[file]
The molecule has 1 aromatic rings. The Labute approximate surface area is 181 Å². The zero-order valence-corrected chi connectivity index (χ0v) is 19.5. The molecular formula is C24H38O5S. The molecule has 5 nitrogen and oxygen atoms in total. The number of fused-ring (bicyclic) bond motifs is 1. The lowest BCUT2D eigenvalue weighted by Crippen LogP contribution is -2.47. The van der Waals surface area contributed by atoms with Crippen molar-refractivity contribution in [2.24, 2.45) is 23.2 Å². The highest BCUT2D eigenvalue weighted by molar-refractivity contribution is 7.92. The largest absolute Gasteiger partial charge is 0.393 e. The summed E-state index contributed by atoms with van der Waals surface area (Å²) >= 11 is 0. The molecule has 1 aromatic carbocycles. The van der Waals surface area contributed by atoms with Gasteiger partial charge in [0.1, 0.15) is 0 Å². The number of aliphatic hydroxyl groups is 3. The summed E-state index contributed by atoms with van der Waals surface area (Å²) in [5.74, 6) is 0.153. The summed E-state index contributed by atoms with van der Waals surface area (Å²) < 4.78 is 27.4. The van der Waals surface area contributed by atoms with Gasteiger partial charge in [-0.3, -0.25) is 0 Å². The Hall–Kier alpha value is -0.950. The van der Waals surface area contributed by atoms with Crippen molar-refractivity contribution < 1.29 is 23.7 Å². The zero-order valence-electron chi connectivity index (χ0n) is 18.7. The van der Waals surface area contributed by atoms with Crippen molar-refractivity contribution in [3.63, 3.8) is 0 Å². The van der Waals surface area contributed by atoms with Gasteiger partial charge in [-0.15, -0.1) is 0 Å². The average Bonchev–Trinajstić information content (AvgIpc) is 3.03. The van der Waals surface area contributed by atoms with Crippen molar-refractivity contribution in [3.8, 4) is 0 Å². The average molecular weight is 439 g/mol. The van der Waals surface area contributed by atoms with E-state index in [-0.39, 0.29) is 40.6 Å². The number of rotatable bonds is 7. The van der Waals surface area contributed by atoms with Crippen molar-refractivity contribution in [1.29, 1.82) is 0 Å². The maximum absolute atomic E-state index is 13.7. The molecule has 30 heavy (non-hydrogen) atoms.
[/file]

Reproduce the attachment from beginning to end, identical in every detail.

The molecule has 1 aromatic rings. The Labute approximate surface area is 181 Å². The zero-order valence-corrected chi connectivity index (χ0v) is 19.5. The molecular formula is C24H38O5S. The molecule has 5 nitrogen and oxygen atoms in total. The number of fused-ring (bicyclic) bond motifs is 1. The lowest BCUT2D eigenvalue weighted by Crippen LogP contribution is -2.47. The van der Waals surface area contributed by atoms with Crippen molar-refractivity contribution in [2.24, 2.45) is 23.2 Å². The highest BCUT2D eigenvalue weighted by molar-refractivity contribution is 7.92. The largest absolute Gasteiger partial charge is 0.393 e. The summed E-state index contributed by atoms with van der Waals surface area (Å²) >= 11 is 0. The molecule has 1 aromatic carbocycles. The van der Waals surface area contributed by atoms with Gasteiger partial charge in [0.1, 0.15) is 0 Å². The number of aliphatic hydroxyl groups is 3. The summed E-state index contributed by atoms with van der Waals surface area (Å²) in [5.74, 6) is 0.153. The summed E-state index contributed by atoms with van der Waals surface area (Å²) < 4.78 is 27.4. The van der Waals surface area contributed by atoms with Gasteiger partial charge in [-0.3, -0.25) is 0 Å². The Hall–Kier alpha value is -0.950. The van der Waals surface area contributed by atoms with Crippen molar-refractivity contribution < 1.29 is 23.7 Å². The zero-order valence-electron chi connectivity index (χ0n) is 18.7. The van der Waals surface area contributed by atoms with Crippen molar-refractivity contribution in [3.63, 3.8) is 0 Å². The van der Waals surface area contributed by atoms with Gasteiger partial charge in [-0.15, -0.1) is 0 Å². The average Bonchev–Trinajstić information content (AvgIpc) is 3.03. The van der Waals surface area contributed by atoms with Crippen molar-refractivity contribution in [3.8, 4) is 0 Å². The average molecular weight is 439 g/mol. The van der Waals surface area contributed by atoms with E-state index in [-0.39, 0.29) is 40.6 Å². The number of rotatable bonds is 7. The van der Waals surface area contributed by atoms with Crippen molar-refractivity contribution in [1.29, 1.82) is 0 Å². The maximum absolute atomic E-state index is 13.7. The molecule has 30 heavy (non-hydrogen) atoms.